We’ve all been there. We pick paint for our home only to find that once we get it on the wall it’s not what we had in mind. -Ugh! It is too green when we wanted grey, or too grey when we wanted tan.
Where did we go wrong? Isn’t a neutral a neutral?
Most of the time when we are picking a neutral paint we are often picking a shade that is pretty light. We choose shades that are enough to give us some color on the wall, make our baseboards and moldings pop, and are a perfect backdrop for everything else we want to highlight in a room. All of these things are good.
The problem is that when we are looking at these really light shades on the paint swatch, it is super difficult to tell what the undertones of the color are. Usually we don’t see it until it is all over our walls, we’ve already spent hours or paid someone to paint, and have to either start all over again, or live with it. -Double Ugh!
In the first few homes I painted I made plenty of mistakes, but I learned some tricks along the way and (not to toot my own horn but) I haven’t made a color mistake in a very long time. And word on the street is that many of you (my fabulous readers) are stumped when it comes to picking color for your homes. In fact, recently I asked each one of you what your biggest struggles are when it comes to decorating your home, and I would say about 70% of you mentioned color. So I’m here to help!
Over the next few weeks we are going to dive into color here on the blog starting today with 12 neutral paint colors that should help you narrow your search and take the plunge into getting some color up on your walls. Keep in mind that regardless of the brand of paint you prefer, if you find a color in any brand, you can take it to the paint store and they can color match it for you using the brand you prefer. (Say whaaaaat?)
Ok let’s get to it!
First things first. Neutral does not mean grey, white, or brown. In home decor, neutral means light to medium colors that work nicely with other colors. That means that most neutrals have different colored undertones like grey, blue, yellow, brown, and green. This is why you have to be careful. The last thing you want to choose if you dislike the color green is a neutral with a green undertone. Undertones are sneaky, but I’ll explain how to see the undertone clearly in even the lightest shades.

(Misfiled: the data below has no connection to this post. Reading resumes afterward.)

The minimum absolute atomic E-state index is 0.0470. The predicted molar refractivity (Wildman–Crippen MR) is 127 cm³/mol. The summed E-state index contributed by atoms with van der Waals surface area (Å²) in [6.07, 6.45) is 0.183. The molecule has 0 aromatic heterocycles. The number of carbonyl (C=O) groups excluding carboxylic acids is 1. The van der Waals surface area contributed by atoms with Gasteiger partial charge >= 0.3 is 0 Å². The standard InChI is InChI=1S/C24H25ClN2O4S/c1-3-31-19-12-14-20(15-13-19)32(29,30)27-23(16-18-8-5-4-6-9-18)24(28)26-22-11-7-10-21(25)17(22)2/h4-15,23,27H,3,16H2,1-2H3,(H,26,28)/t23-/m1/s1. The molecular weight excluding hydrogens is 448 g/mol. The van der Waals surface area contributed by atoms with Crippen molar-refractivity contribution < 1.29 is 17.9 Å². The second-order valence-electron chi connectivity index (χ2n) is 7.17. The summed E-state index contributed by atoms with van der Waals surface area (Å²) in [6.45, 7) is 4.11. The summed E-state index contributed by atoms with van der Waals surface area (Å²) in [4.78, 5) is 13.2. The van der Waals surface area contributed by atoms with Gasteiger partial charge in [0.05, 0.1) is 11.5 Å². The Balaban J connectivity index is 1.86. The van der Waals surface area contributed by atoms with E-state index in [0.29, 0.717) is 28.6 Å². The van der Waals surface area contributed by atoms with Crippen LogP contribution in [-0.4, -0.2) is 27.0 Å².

That said, neutrals can be cool (have blue or green undertones) or they can be warm (have brown, red, orange, or yellow undertones.) The first thing you will want to decided is if you want a cool or a warm neutral.
I myself am a cool color person. My entire house has blues and greys with very few warm colors. So naturally when choosing a greige for my walls, I went with something with a lot of grey in it, but enough brown to give it some warmth. I guess you could call it a perfect greige. 🙂
But if say you decorate with a lot of red and wood tones, you would probably go in the direction of a warm neutral.
You with me?
So how do you know what the undertone of a color is when you are choosing a light shade of paint? You always look at the darkest shade on the paint swatch. It is where the color is the most obvious and it will tell you what undertones are going to show up, even in the lightest shades.
Let’s look at some examples.
Take your hand and cover the small color tiles at the bottom of the photo so you just see the 3 large color tiles. They are all pretty similar.
If I asked you which one was the most true grey you could probably spot it pretty quickly right? (Passive Grey) But if I asked you which one was the most green you wouldn’t be able to answer as quickly.
Now take your hand down and look at the tiles along the bottom. This is similar to what you see on a color strip in a paint store. The shades go from lightest to darkest. So now, look at the darkest shades of each of the three colors above and tell me which one has the most green. Aloof Gray right? Repose Gray has the most brown in it, but also has black so it is a true greige and Passive Gray has a black base so it is a true cool grey.
Make sense? Using the darkest color on the swatch will help you see the true base of the color!
But there are a ton.of.colors. out there and it can get overwhelming. So I did some research using 2 popular brands and came up with these 12 neutral paint colors that will hopefully get you going in the right direction. This post contains some affiliate links for your convenience. Click here to read my full disclosure.
Here are my top neutral paint colors
P.S. SW= Sherwin Williams and Behr Marq.= Behr Marquee found at Home Depot
You’ll notice that the top row are the neutrals with cool undertones of blue and grey. The middle row are neutrals with warm undertones of brown and red, and the bottom row are cool neutrals with green undertones.
Essential Gray- Sherwin Williams || Silver City- Behr Marquee || Passive Gray– Sherwin Williams || Gray Shimmer– Behr Marquee || Park Avenue- Behr Marquee || Requisite Gray- Sherwin Williams || Repose Gray– Sherwin Williams || Popular Gray– Sherwin Williams || Sedate Gray– Sherwin Williams || Aloof Gray– Sherwin Williams || Silver Strand– Sherwin Williams || Looking Glass- Behr Marquee
TIP: If you are painting a large open living space sometimes it is a good idea to choose a color and then paint one room one or two shades lighter or darker to give some contrast when looking into the room from another room!
Hopefully this helps give you a starting point and the confidence to choose paint that you will love.
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